Rudy Ricci walked out of a cemetery as a zombie in the 1968 horror film "Night of the Living Dead."
That isn't going to happen again. He has been cremated.
"He would love that," Mary Jane Ricci said laughing Thursday night, recalling her husband and his sense of humor. "He would find that amusing."
Rudolph J. "Rudy" Ricci of Clairton, a writer and filmmaker who was part of the idea mill behind the horror classic, died March 8 following a fall likely exacerbated by health problems. He was 72.
Born in McKeesport, Mr. Ricci was tormented at a young age by a defect in his right leg that, when weakened by a virus, would give him fevers, Ms. Ricci said. Still, he graduated from Clairton High School and studied acting at the Pittsburgh Playhouse theater school and at the University of Pittsburgh. He didn't pursue acting as a career, though, fearing he might have an attack on stage. Yet Ms. Ricci said it never kept him down.
"Rudy just loved life and he never let anything defeat him," she said. "I never saw anybody with such an outlook on life."
As a Pitt student, Mr. Ricci's writing blossomed, earning him awards from the Atlantic Monthly for his poetry and short stories. Along the way, he became friends with George A. Romero and Russell Streiner. They became part of the team behind "Night of the Living Dead."
The story that inspired countless zombies films for years to come was dreamed up and written in the Green Tree apartment Mr. Ricci shared with his wife, she said.
Ms. Ricci said they were the only ones in their coterie with an apartment, so it became a revolving door of actor and writer friends, a de facto idea chamber.
Before that film, the team would run around town on Saturday afternoons shooting "zany" vignettes, including one "about little people coming from Mars," Ms. Ricci said. The crew shot skits in Oakland, Schenley Park and even at Kennywood Park, where Ms. Ricci worked concessions.
Mr. Romero, who directed the cult classic, first met Mr. Ricci in the freshman registration line at the Carnegie Institute of Technology, now Carnegie Mellon, where Mr. Ricci took classes before moving to Pitt. The two started chatting, "And we've been chatting ever since," Mr. Romero said Thursday from his home in Toronto.
As a college freshman, Mr. Romero lived with Mr. Ricci's family in Clairton. Mr. Ricci taught his friend to drive, as the Bronx native didn't hold even a learner's permit.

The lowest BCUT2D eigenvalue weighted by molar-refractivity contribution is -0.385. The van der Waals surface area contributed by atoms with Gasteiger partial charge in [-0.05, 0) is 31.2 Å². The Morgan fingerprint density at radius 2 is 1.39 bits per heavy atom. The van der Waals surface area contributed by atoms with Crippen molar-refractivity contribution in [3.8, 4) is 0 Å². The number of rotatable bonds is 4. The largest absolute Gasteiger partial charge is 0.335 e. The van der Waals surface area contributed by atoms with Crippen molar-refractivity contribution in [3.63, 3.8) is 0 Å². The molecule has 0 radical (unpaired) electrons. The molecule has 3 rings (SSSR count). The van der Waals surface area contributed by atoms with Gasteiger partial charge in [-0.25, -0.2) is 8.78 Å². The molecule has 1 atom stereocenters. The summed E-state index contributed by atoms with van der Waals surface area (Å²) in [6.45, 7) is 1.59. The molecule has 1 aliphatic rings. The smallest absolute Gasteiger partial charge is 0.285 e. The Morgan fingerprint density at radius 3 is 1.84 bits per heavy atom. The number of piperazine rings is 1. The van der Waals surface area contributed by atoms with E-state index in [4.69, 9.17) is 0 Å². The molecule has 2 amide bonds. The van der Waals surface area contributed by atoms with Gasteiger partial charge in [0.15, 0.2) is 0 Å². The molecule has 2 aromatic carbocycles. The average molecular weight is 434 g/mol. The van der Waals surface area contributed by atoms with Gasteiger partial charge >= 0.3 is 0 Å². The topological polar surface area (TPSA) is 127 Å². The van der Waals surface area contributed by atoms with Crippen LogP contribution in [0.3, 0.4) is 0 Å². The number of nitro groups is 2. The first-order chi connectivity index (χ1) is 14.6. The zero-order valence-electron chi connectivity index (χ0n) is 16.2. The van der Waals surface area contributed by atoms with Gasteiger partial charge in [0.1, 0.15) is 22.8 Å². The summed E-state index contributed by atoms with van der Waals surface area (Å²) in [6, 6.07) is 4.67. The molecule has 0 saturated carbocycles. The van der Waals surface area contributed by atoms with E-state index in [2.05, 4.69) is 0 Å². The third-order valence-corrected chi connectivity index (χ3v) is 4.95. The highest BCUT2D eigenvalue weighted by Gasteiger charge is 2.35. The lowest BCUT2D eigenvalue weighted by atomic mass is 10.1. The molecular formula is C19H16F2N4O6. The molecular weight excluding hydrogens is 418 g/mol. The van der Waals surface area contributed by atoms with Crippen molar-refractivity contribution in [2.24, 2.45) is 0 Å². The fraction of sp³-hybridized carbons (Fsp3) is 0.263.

"We just had a wonderful time. He and his family were very welcoming," Mr. Romero said.
Mr. Streiner, who later founded the company that produced "Night of Living Dead" with Mr. Romero, first met Mr. Ricci when the two shared a dressing room during a performance at Pittsburgh Playhouse. He remembered how Mr. Ricci could turn a phrase.
"His command of the language, coupled with how he thought about things, really made him a very rich and textual writer," he said.
Their relationship was "always supportive and sometimes very confrontational," but they remained lifelong friends and collaborated on various projects. Mr. Streiner will share excerpts of their colorful email exchanges in a eulogy Sunday.
In his later years, Mr. Ricci founded a company that produced local TV commercials and co-wrote the 1985 horror-comedy "Return of the Living Dead," among other projects. One of his screenplays won top prize from the Houston International Film Festival.
Before his death, Mr. Ricci shared with both men parts of a novel he was working on, a tribute to family and friends. Mr. Romero praised the novel, noting that one character resembles him.
"He was a wonderful writer ... and we had a good time working together," Mr. Romero said. "In those days, we didn't know that we would ever make films professionally. We just had the desire."
A memorial gathering is scheduled for Sunday from 1 to 3 p.m. at the A.J. Bekavac Funeral Home in Clairton.
Molly Born: firstname.lastname@example.org or 412-263-1944.